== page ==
Paul Doughty's Trial Transcript Excerpt June 30 2016
Case 5:15-cr-00085-R Document 106 Continuation of Paul Doughty Testimony, Page 33-35 of 103, Thursday, June 30, 2016. Filed 11/15/16
Doughty is being questioned by his defense attorney Bob Wyatt
Doughty's testimony regarding criminal profits.
Picking up with Wyatt
McLaughlin and to, I believe, Lee Doughty concerning the bonus structures at the bank.
A. Yes, sir.
Q. They were board minutes?
A. Yes, sir.
Q. Do you recall those?
A. Yes, sir.
Q. Okay. And we saw that in 2005, 2006, and 2007, that Harold Doughty (Paul Doughty's father and chairman of the board), to the extent he was there, and Paul Doughty were the only two officers and directors who were not bonused; is that right?
A. I believe Harold had a $10,000 bonus in '05, but he didn't have any bonuses in '06 or '07.
Q. Okay. And would you tell the jury why you did not have bonuses during those three years?
A. Well, the -- he wanted to take care of his people. And because, I guess, the tax credit revenue on the management fees that we were realizing, that was -- that's where I was getting bonus income.
And I was spending, you know, a lot more time over there at the time. And so we were relying on, at least Larry and Lee, to spend more -- step up and do more in the bank.
And so we felt like them and the rest of the employees should reward from that rather than us trying to take that money out of the bank.
Q. Okay. And were you comfortable in receiving your bonuses from Altus Ventures?
A. Yes. I mean, I didn't expect it to be that big. That was kind of an accident.
Q. Explain that to the jury.
A. Well, when the -- we had the tax credits set up and, if you remember the letter Don sent, we were trying to allocate 20 percent of the fee income that was earned by Altus Ventures to the management of Altus Ventures, which I was the president, Don was executive vice president, and Bill Grissom was the chief financial officer, and then a couple others that were, you know, key in that organization.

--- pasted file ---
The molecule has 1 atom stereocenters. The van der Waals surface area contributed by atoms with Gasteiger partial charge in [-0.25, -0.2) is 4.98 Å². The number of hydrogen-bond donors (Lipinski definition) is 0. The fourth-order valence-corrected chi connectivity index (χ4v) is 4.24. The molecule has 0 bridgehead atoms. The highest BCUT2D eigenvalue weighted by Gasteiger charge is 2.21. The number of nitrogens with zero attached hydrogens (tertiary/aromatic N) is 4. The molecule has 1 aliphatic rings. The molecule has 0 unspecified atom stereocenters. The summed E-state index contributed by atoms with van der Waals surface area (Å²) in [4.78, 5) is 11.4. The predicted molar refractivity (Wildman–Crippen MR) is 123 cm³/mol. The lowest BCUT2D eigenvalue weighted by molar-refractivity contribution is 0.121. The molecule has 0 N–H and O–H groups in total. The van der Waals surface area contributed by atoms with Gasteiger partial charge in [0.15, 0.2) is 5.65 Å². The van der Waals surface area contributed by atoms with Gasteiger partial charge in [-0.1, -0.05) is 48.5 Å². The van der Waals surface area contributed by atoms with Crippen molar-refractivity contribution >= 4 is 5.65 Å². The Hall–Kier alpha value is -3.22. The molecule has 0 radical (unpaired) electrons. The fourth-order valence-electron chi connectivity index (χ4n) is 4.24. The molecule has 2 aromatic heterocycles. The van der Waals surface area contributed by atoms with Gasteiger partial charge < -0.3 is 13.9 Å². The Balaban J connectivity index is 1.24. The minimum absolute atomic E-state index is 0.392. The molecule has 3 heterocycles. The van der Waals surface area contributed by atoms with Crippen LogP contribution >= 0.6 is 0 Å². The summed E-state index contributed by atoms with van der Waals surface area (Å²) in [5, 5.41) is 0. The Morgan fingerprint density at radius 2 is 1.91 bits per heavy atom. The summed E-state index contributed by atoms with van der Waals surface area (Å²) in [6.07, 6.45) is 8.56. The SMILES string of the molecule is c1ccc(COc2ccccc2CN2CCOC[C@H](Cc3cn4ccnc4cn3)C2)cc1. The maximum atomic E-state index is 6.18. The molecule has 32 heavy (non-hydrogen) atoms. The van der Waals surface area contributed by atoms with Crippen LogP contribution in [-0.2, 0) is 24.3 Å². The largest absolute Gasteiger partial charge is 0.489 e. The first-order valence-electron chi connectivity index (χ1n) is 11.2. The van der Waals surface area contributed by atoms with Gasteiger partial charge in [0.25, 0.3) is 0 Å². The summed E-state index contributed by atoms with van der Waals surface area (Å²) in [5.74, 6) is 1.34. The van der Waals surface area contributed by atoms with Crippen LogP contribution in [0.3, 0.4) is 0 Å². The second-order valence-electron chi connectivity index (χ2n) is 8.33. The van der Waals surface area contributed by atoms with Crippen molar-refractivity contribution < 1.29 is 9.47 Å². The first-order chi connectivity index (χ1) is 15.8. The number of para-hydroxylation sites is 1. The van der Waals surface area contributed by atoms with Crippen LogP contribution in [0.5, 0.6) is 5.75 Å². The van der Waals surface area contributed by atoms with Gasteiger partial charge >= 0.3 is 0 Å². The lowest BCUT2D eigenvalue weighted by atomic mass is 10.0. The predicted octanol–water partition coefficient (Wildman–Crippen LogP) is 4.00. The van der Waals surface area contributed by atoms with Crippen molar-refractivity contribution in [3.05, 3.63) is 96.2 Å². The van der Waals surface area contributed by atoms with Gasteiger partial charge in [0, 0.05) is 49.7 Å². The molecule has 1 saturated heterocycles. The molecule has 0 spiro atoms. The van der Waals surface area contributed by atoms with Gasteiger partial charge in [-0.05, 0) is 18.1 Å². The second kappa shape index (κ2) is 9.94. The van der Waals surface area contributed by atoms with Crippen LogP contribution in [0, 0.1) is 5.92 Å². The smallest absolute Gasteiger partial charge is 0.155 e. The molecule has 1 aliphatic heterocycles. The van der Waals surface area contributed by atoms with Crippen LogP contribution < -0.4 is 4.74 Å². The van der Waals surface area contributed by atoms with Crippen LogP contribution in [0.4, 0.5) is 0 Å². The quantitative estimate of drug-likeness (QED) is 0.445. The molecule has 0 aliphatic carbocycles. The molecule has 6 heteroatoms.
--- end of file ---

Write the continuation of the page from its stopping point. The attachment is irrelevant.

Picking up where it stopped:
That being said, we went through a couple of funds, and there was reasonable income, and we expected that to continue on. Well, what happened right in the middle -- I'm going to say '06, '07 -- I forgot what the time frame is -- the state legislature changed the tax rules.
We had a couple of funds that we were actively recruiting and wanting investments in. And the industry -- Capital West, all the clients that Capital West marketed these to, they had gotten used to them and accustomed to them. We had the letters and everybody had -- they had passed the due diligence.
When the legislature changed it, that eliminated the way we were structuring tax credits.
Q. Okay. Just to simplify this, are you saying that the --and I apologize. I know I'm leading.
Are you saying that the tax credits were going away and, as a result of that, that you weren't going to be able to get them the next year?
A. That's correct.
Q. Okay. And what did that cause?
A. It basically caused a run for the border. Everybody said, wait a minute, we're not going to get these anymore, and so they'd buy four, five, six years' worth of tax credits, because you could carry these forward.
So we had the Chesapeakes, the Bank of Oklahomas, the --you know, all the banks all around the state, anybody that had tax liability in the state of Oklahoma, they started writing very large checks, million dollars, $500,000, et cetera.
And the key was, we had to have a project to put the money in to earn the tax credit. And we just happened to have projects at that time. We had several projects going, of which Quartz Mountain was the big one.
So we ended up raising $30-, $40 million from tax credits. The legislatures, they grandfathered the existing funds we had. And we were the only solution, so everybody --it was a feeding frenzy, I guess, for the big guys. And it all ended up in southwest Oklahoma.
And because of that, we were on a commission basis,